Check out these great photos from a day in Pioneer Days camp!
OPEN HOUSE ~ Saturday, April 30 ~ 10 am to 12:30 pm
Following on the heels of our wonderful Open House in March, our next one will be April 30. Please help spread the word!
Campus tours and time to ask questions of faculty, staff, and parents.
Children are welcome, with two walks through the fields and forest at 11am and noon and ongoing guided art activities.
- 10:30am – Grades walk-through, including a sample lesson.
- 11:15am - Guided walk
- 11:30am – Early Childhood classroom visits to speak with teachers and parents and learn about our programs, including Farm and Forest, Little Lambs childcare, and Montpelier Child’s Garden.
- 12:00am - Guided walk
Contact Morgan Irons with any questions!
Our Second Annual Spring Gala and Silent Auction is coming up!
Sunday, May 22, 5-8pm at the Vermont College of Fine Arts’ Gallery, Montpelier
Wonderful entertainment, food and drinks are on the menu for this adults-only event. And a fantastic array of Auction items will be filling the tables!
Donations to our Auction make it the wonderful event it is. You can Donate Here. Thank you!
Join in the fun and visit with friends and neighbors at our delectable Sweet ‘N Savory Pie Breakfast!
8:30am to 12 noon (unless we run out of pie earlier, so be sure to come early!)
Location: Trinity United Methodist Church, 137 Main Street, Montpelier (right next to the Kellogg-Hubbard Library)
$8 per person; $30 per family; children under 5 free
Just before February break, Grade 6 completed their Business Math/Economics Block. The class traced the evolution of money from self-sufficiency and bartering to the currency we use today, and delved into percents, their relationship to fractions and decimals, and their role in discounts, taxes, and profits.
They then put this learning right to practical use, as each student designed a business and guessed at the costs of running it. They also learned a bit about how to promote their business by making posters, writing a classified ad, and preparing notes for a radio interview. On the accounting end, each student received a checkbook and register and learned how to use them, and received a ‘monthly salary’ to use to pay all of their bills (mortgage, phone/internet, gas for the car, groceries, etc.). With the money left in their accounts, the students made spending decisions and purchased hypothetical goods from the other businesses - i.e. skirts from the clothing store, a car from the auto dealer (after calculating the monthly payment they could afford), a meal from the café, etc.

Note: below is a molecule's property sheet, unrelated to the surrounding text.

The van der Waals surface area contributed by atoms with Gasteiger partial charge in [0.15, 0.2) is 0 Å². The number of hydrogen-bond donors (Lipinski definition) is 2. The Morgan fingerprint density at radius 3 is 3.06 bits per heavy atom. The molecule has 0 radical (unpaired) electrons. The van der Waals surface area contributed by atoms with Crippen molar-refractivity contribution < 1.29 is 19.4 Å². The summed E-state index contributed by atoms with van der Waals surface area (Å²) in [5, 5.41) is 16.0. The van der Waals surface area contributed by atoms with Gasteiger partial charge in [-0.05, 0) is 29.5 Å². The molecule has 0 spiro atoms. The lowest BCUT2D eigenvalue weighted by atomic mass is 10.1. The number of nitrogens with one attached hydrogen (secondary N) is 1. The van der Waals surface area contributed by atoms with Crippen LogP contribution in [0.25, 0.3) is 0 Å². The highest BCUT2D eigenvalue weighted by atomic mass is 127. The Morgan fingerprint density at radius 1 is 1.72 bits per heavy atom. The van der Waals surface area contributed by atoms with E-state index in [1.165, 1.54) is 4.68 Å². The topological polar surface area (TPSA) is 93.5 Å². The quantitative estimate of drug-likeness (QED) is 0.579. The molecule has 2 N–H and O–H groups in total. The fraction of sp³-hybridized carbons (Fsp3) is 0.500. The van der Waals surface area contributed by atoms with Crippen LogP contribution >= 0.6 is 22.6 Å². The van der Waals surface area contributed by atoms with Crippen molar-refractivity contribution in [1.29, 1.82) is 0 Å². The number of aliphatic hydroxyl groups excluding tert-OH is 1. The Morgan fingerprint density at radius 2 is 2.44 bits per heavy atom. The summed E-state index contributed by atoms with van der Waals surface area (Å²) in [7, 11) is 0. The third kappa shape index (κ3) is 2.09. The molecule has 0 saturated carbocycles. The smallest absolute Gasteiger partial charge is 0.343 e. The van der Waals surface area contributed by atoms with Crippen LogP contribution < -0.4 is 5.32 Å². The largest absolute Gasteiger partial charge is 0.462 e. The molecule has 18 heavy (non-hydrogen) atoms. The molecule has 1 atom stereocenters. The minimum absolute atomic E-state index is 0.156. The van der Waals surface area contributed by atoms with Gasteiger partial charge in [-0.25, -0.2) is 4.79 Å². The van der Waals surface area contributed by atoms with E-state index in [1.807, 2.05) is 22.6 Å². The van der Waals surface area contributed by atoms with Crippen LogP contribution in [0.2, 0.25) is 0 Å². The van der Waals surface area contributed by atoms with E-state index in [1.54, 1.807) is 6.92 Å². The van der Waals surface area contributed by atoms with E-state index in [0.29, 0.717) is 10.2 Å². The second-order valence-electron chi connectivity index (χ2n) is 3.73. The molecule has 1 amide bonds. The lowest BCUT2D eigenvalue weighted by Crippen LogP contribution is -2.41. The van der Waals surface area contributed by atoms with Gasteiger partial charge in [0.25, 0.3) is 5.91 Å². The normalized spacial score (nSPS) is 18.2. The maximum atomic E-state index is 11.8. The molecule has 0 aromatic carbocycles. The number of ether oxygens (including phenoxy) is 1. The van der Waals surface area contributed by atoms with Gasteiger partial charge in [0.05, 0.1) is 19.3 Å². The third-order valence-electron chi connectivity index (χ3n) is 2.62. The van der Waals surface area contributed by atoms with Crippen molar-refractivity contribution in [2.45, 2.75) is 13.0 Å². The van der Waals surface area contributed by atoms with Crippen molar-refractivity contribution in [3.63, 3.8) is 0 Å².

Grade 6 Teacher Libby Case remarked that this block was another opportunity “to build a sort of anchor in the students to attach things to. For instance, when we teach Greek history the students don’t delve into all of it, but when they go to college they have something to draw from to build that new learning upon.”
The students wrapped up the block with a Snack Store the last few days before break, using their new skills in a store setting. Snacks were purchased in bulk and a markup was chosen; profits from the sale will be donated to the Orchard School of Montreal. The school visited OVWS last fall and shared that many of the students are quite poor and lack the funds to bring snacks to school, so the school solicits donations from stores to provide this for their students. “We thought that by selling snacks here we could provide them with snacks there,” said Libby Case. As a result of the students’ efforts, they earned $100 that they’ll be sending to Orchard School in Montreal.
When school resumes after break, the 6th Grade will visit VSECU in Montpelier to learn how the credit union works.
Seated in a circle on the braided rug on the floor in the Maple Tree Kindergarten class, 17 children watch as Heinz works with one child on his woodworking project. The children are making buttons from moosewood (called that because moose love to rub their antlers on these trees – a fact the children love, Heinz says) and they are rapt as they watch the hand drill spinning round, waiting for their turn.
Heinz Rathmann has been teaching woodworking for 21 years now, and this is his fourth year at OVWS. He works with grades 4-8 as well as the Kindergarten. This is the second project for the Kindergarteners; with the first, the children learned how to hit nails into a beautiful round of birch, striking the nails strong and true. Then they wound colorful string around the pattern of nails for a lovely piece that resembles a web.
Heinz says the value of woodworking is similar regardless of the children’s ages. They learn how to move with the tool, something that is as important for the Kindergartener as it is for the 8th grader. When this work is positively expressed, Heinz says, it forms a healthy dance as the work and the movement flow with the tool. They also learn “patience and perseverance, and to strive for the best they can do,” he adds, something that comes forth during the physical act of creating an object.
The seventh graders are working on three-legged stools now during their woodworking guild. They are working with pine, and each stool seat is a work of art unique to the student creating it.
Heinz says that all of the students learn something in the process: Some start with creativity and learn patience; others may start with a greater level of patience and learn to express their creativity through working with the wood. And they always learn about themselves during the process.
For Heinz, that’s the wonderful part. “I love to see them grow and learn about themselves.”